Birmingham & Black Country

Birmingham pub bombings victims' families lobby for inquest

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Media captionCampaigners said there had been "no justice" for the 21 people killed in the Birmingham pub bombings in 1974

Families of the victims of the Birmingham pub bombings have met the home secretary to call for an inquest into the deaths.

Twenty one people were killed and 182 injured when bombs exploded at two pubs in the city centre on 21 November 1974.

Six men were jailed in 1975 but their convictions were quashed in 1991.

An inquest was opened days after the bombings but closed without hearing evidence in 1975 after the guilty verdicts.

Julie Hambleton, part of the Justice 4 the 21 campaign group, said the meeting with Home Secretary Theresa May and Northern Ireland Secretary Theresa Villiers had gone well.

"The home secretary was most sympathetic and came across very positive," she said.

"We are asking her for three things: firstly to support our quest for truth and justice, secondly to support our application for a new inquest and lastly for our legal team to gain access to files put under a 75-year embargo."

Despite describing the meeting as "highly significant", Ms Hambleton said it was "what happens next" that was important.

She said no firm commitments had been made by the home secretary, but that the government was looking into the embargo.

Image caption Bombs exploded at the Mulberry Bush and Tavern in the Town on 21 November 1974
Image copyright Picture supplied by family
Image caption Maxine Hambleton, 18, was one of the 21 people killed

Ms Hambleton, whose 18-year-old sister Maxine was killed, said: "What completely stumps us is the fact when the men were released... nobody stood up and said 'Right, we've got to go back through the motions, we need to have a coroner's inquest, we need to have another investigation, we need to go above and beyond and go and look for the murderers'."

An application for a fresh inquest has been lodged with the attorney general.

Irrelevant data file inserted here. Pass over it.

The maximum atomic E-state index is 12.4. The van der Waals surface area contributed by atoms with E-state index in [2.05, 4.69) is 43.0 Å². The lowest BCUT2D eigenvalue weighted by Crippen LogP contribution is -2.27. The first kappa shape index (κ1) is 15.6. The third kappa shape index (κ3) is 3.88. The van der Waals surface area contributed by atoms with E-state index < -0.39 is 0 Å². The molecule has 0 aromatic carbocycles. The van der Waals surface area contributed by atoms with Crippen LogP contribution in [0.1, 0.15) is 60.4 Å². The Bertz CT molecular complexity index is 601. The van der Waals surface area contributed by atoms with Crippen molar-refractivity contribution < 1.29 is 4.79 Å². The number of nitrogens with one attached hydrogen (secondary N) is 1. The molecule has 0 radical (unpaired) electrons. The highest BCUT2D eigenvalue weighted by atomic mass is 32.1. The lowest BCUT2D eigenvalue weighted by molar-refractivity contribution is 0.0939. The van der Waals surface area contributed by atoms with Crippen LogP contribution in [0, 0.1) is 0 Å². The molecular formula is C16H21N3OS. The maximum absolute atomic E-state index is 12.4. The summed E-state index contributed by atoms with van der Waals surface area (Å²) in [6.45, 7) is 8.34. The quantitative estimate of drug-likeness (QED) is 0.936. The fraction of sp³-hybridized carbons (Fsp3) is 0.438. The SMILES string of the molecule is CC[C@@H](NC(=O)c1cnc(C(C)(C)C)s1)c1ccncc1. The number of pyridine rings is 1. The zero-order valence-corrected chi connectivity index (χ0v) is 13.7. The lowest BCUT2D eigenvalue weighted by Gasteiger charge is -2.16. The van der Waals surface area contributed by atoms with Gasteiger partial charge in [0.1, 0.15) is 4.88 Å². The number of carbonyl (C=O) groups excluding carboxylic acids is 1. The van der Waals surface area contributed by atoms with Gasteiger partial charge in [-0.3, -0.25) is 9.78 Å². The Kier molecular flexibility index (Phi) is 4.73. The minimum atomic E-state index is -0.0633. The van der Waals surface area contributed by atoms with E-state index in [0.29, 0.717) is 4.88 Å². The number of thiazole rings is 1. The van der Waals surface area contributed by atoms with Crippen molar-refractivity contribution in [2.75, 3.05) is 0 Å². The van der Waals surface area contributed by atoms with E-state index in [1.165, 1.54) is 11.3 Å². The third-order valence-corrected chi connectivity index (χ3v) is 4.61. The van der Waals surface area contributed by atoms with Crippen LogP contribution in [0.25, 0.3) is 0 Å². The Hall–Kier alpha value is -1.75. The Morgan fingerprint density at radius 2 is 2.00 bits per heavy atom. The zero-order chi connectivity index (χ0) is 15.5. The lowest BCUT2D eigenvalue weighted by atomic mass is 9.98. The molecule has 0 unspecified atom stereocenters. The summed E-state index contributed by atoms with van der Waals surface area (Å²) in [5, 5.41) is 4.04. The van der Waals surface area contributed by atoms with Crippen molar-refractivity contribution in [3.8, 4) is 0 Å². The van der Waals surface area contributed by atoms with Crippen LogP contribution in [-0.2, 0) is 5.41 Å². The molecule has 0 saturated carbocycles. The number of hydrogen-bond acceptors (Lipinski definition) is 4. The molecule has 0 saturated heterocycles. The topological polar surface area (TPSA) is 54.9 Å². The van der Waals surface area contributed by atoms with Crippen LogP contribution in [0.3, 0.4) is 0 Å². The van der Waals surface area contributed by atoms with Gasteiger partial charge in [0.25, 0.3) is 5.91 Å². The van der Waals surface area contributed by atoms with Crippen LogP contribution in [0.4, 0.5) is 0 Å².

Birmingham Yardley MP John Hemming has also called for an inquiry into what happened at the time.

Lawyer Christopher Stanley, who accompanied the families to the meeting, said: "We reiterated that prosecution is one aspect of an investigation and that an inquest would examine all the circumstances surrounding the Birmingham pub bombings, including the failures in previous investigations and prosecutions," he said.

After the convictions were quashed, the former Director of Public Prosecutions, Barbara Mills, placed a 75-year embargo on files relating to a Devon and Cornwall Police inquiry into the West Midlands Police investigation.

It means those files are not due to be released until 2069.

Image copyright West midlands police
Image caption Paddy Hill, Gerry Hunter, Johnny Walker, Hugh Callaghan, Richard McIlkenny and Billy Power had their convictions quashed in 1991

Birmingham pub bombings

  • Two bombs exploded at the Mulberry Bush and Tavern in The Town pubs in November 1974, killing 21 people
  • Paddy Hill, Gerry Hunter, Johnny Walker, Hugh Callaghan, Richard McIlkenny and Billy Power - dubbed the Birmingham Six - were jailed for life in August 1975
  • The case was referred back to the Court of Appeal but the convictions were upheld in 1988
  • The convictions were quashed at London's Old Bailey in March 1991
  • The Court of Appeal ruled the convictions were unsafe because they were based on unreliable forensic evidence and "confessions" obtained using violence
Image copyright Getty Images
Image caption An inquest opened soon after the bombings but closed without evidence being heard

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